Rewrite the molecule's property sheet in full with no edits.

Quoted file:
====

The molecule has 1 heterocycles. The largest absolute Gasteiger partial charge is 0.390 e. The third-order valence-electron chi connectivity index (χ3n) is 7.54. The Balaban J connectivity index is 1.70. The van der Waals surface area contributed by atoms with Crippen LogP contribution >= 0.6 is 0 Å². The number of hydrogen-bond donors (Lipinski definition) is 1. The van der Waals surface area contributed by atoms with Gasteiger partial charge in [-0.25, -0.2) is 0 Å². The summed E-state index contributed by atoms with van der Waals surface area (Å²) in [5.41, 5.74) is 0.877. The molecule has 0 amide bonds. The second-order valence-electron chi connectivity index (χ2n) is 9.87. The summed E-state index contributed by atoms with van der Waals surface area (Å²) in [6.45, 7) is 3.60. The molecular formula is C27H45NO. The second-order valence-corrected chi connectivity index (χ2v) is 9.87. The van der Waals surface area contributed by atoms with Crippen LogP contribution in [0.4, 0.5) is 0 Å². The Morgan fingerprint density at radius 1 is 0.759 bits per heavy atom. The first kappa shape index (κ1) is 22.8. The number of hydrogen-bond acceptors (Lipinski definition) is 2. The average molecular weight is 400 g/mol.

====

The molecule has 1 heterocycles. The largest absolute Gasteiger partial charge is 0.390 e. The third-order valence-electron chi connectivity index (χ3n) is 7.54. The Balaban J connectivity index is 1.70. The van der Waals surface area contributed by atoms with Crippen LogP contribution >= 0.6 is 0 Å². The number of hydrogen-bond donors (Lipinski definition) is 1. The van der Waals surface area contributed by atoms with Gasteiger partial charge in [-0.25, -0.2) is 0 Å². The summed E-state index contributed by atoms with van der Waals surface area (Å²) in [5.41, 5.74) is 0.877. The molecule has 0 amide bonds. The second-order valence-electron chi connectivity index (χ2n) is 9.87. The summed E-state index contributed by atoms with van der Waals surface area (Å²) in [6.45, 7) is 3.60. The molecular formula is C27H45NO. The second-order valence-corrected chi connectivity index (χ2v) is 9.87. The van der Waals surface area contributed by atoms with Crippen LogP contribution in [0.4, 0.5) is 0 Å². The Morgan fingerprint density at radius 1 is 0.759 bits per heavy atom. The first kappa shape index (κ1) is 22.8. The number of hydrogen-bond acceptors (Lipinski definition) is 2. The average molecular weight is 400 g/mol.